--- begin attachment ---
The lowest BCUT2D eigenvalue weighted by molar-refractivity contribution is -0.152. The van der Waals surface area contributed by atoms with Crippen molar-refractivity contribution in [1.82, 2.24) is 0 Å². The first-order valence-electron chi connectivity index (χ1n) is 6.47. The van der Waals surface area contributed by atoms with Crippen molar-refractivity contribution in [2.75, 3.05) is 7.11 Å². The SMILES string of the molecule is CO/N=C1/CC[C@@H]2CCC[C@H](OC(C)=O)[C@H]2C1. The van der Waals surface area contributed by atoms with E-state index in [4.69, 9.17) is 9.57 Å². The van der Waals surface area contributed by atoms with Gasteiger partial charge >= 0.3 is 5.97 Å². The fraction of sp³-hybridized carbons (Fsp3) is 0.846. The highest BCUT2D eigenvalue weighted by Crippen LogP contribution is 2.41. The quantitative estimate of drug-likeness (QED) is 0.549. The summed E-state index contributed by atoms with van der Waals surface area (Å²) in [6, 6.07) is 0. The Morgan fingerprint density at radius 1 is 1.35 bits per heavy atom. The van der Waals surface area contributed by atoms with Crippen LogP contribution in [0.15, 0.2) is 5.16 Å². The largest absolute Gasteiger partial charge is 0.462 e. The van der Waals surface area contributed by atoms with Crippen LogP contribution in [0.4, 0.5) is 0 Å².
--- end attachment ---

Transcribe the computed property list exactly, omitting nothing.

The lowest BCUT2D eigenvalue weighted by molar-refractivity contribution is -0.152. The van der Waals surface area contributed by atoms with Crippen molar-refractivity contribution in [1.82, 2.24) is 0 Å². The first-order valence-electron chi connectivity index (χ1n) is 6.47. The van der Waals surface area contributed by atoms with Crippen molar-refractivity contribution in [2.75, 3.05) is 7.11 Å². The SMILES string of the molecule is CO/N=C1/CC[C@@H]2CCC[C@H](OC(C)=O)[C@H]2C1. The van der Waals surface area contributed by atoms with E-state index in [4.69, 9.17) is 9.57 Å². The van der Waals surface area contributed by atoms with Gasteiger partial charge >= 0.3 is 5.97 Å². The fraction of sp³-hybridized carbons (Fsp3) is 0.846. The highest BCUT2D eigenvalue weighted by Crippen LogP contribution is 2.41. The quantitative estimate of drug-likeness (QED) is 0.549. The summed E-state index contributed by atoms with van der Waals surface area (Å²) in [6, 6.07) is 0. The Morgan fingerprint density at radius 1 is 1.35 bits per heavy atom. The van der Waals surface area contributed by atoms with Crippen LogP contribution in [0.15, 0.2) is 5.16 Å². The largest absolute Gasteiger partial charge is 0.462 e. The van der Waals surface area contributed by atoms with Crippen LogP contribution in [0.4, 0.5) is 0 Å².